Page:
Then with my mom and Preston watching, he began to unbandage my chest. I hadn’t even tried to look at it. I was aware that it was wrapped up, but I didn’t want to mess with anything for fear of messing up the surgery site. I had decided a while ago and Preston agreed that we did not want a long drawn out reveal. My breast would be gone, so why create tension and drama? I wanted to treat it for what it was and nothing more. It was a body part that was gone, and that’s just how it was. And now, as the bandages were removed, I looked down to see what my mastectomy looked like, and… it looked fine. I didn’t feel traumatized or upset. In fact, because I’m small-chested anyway, it really didn’t look all that different than from before. And I said that out loud… accidentally. But everyone sort of chuckled, and I realized that everyone was both simultaneously reacting and also monitoring my reaction. Under-reacting? Maybe. But losing my breast was a small price to pay to be cancer-free.
I did another lap ’round the hospital hallway, this time a full one, followed by some more care instructions. I was wheeled downstairs where my mom’s car was waiting, and I went home to be greeted by Preston, his parents, and my sister and brother-in-law. We all ate dinner that someone from Preston’s workplace was nice enough to make for us. I sat perched on the edge of the couch (afraid I wouldn’t be able to get back up if I sat back) eating very little, but trying to be in good spirits. I opened cards and get well gifts, and once everyone finally left, Preston helped me upstairs to bed, where I fell into an uncomfortable sleep.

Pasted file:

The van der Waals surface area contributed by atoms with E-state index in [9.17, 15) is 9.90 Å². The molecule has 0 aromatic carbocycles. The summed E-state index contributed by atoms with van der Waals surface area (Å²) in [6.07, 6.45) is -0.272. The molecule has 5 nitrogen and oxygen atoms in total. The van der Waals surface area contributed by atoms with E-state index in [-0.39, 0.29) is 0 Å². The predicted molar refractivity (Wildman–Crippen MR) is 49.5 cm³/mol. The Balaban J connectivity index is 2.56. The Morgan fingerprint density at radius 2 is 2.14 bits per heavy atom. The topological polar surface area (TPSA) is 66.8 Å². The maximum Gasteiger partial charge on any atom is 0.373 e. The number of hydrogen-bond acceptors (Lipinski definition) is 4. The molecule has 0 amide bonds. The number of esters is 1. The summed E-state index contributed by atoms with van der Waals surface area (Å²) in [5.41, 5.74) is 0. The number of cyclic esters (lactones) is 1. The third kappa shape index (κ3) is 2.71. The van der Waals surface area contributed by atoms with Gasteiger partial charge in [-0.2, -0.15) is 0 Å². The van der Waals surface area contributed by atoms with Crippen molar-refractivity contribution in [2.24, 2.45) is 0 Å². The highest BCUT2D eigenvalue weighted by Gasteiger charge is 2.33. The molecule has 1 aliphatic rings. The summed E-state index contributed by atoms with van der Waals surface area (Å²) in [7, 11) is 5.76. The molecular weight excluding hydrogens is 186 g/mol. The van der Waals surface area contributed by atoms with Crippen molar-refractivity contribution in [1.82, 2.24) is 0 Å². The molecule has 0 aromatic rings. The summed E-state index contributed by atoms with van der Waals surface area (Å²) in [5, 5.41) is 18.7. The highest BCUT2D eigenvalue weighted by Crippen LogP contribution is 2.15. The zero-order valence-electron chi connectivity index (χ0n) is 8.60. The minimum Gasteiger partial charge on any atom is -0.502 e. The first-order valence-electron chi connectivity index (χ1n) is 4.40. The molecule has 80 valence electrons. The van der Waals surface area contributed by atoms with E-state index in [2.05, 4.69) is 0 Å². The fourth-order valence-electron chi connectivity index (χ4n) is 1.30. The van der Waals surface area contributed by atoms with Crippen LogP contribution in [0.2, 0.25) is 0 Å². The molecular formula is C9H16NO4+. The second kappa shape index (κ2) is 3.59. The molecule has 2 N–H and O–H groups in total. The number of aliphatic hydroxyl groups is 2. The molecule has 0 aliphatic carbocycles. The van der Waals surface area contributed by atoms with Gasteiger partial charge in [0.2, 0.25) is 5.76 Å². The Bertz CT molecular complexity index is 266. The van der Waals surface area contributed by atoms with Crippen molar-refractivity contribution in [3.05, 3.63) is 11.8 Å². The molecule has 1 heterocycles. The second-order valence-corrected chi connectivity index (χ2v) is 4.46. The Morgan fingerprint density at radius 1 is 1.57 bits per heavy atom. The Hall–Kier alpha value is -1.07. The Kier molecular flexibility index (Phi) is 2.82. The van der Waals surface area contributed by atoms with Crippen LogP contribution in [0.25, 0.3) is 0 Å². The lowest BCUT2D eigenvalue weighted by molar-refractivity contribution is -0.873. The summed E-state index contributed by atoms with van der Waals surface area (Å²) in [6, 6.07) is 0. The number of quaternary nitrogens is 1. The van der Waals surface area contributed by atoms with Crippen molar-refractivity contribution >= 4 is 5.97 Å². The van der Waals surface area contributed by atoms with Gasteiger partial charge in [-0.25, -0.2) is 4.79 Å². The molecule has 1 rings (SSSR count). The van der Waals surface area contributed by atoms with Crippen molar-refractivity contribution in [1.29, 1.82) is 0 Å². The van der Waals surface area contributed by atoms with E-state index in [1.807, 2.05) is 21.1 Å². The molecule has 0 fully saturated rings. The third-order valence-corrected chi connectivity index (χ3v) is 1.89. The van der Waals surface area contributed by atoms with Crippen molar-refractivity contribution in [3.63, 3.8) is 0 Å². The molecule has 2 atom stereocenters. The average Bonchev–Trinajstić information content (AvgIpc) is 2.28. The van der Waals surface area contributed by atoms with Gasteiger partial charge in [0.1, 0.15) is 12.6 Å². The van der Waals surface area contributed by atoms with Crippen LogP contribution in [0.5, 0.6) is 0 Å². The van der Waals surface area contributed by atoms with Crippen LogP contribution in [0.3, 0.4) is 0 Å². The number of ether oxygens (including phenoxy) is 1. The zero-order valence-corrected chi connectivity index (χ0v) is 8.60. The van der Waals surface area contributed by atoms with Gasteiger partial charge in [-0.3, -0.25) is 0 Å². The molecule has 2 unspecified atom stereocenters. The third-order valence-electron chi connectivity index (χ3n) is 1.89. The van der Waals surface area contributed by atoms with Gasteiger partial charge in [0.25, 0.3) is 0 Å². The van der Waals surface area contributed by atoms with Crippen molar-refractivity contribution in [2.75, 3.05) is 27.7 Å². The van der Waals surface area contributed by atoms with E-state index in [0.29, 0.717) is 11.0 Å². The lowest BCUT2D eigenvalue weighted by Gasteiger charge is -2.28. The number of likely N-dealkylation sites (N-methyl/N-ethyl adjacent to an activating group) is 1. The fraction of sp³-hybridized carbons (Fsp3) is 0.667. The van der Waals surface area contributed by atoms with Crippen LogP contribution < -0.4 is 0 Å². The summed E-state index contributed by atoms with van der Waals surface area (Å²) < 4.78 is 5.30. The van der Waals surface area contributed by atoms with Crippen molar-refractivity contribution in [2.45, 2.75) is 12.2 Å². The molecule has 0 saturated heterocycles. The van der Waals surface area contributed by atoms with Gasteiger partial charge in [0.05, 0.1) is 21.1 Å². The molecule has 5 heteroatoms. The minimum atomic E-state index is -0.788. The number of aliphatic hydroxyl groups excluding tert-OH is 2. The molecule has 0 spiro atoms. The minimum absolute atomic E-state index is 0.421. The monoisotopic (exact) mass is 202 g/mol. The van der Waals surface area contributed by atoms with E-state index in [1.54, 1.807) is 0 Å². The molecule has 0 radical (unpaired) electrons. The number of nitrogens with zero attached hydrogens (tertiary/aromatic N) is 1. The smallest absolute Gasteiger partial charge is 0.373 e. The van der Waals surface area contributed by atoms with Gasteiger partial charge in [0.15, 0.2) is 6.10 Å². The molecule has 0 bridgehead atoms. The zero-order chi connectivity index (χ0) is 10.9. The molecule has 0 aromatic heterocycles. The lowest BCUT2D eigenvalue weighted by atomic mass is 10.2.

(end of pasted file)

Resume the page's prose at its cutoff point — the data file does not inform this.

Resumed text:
In the days after surgery, nausea set in and Preston made me a meds schedule to make sure I got the right dose and timing for my multitude of medications. I took a big pass on my pain meds for two reasons. In the hospital, one of the nurses commented that she could always tell who my doctors’ patients were because there wasn’t a lot of pain. They must have steady hands and sharp scalpels. So, I don’t think I needed pain meds, but I realized within a day or two of coming home that I didn’t want to block the pain receptors in my brain. The pain would not only help to make sure I wasn’t over-exerting myself, but it would make everything real. I didn’t want to block this out. This was an experience, a very terrible one, but it was mine all the same. Pain and discomfort reminded me that this was my life. I hadn’t spent the past three months blocking out the emotional pain with drugs, so why block out the physical pain? Besides the emotional pain was far more excruciating than the physical pain ever was. I took a couple pain pills the first few nights to help me sleep, but I quickly realized I didn’t even want that. Maybe I’m a little masochistic, but it was the best decision I could have ever made for myself.
A little pain never hurt anyone anyway.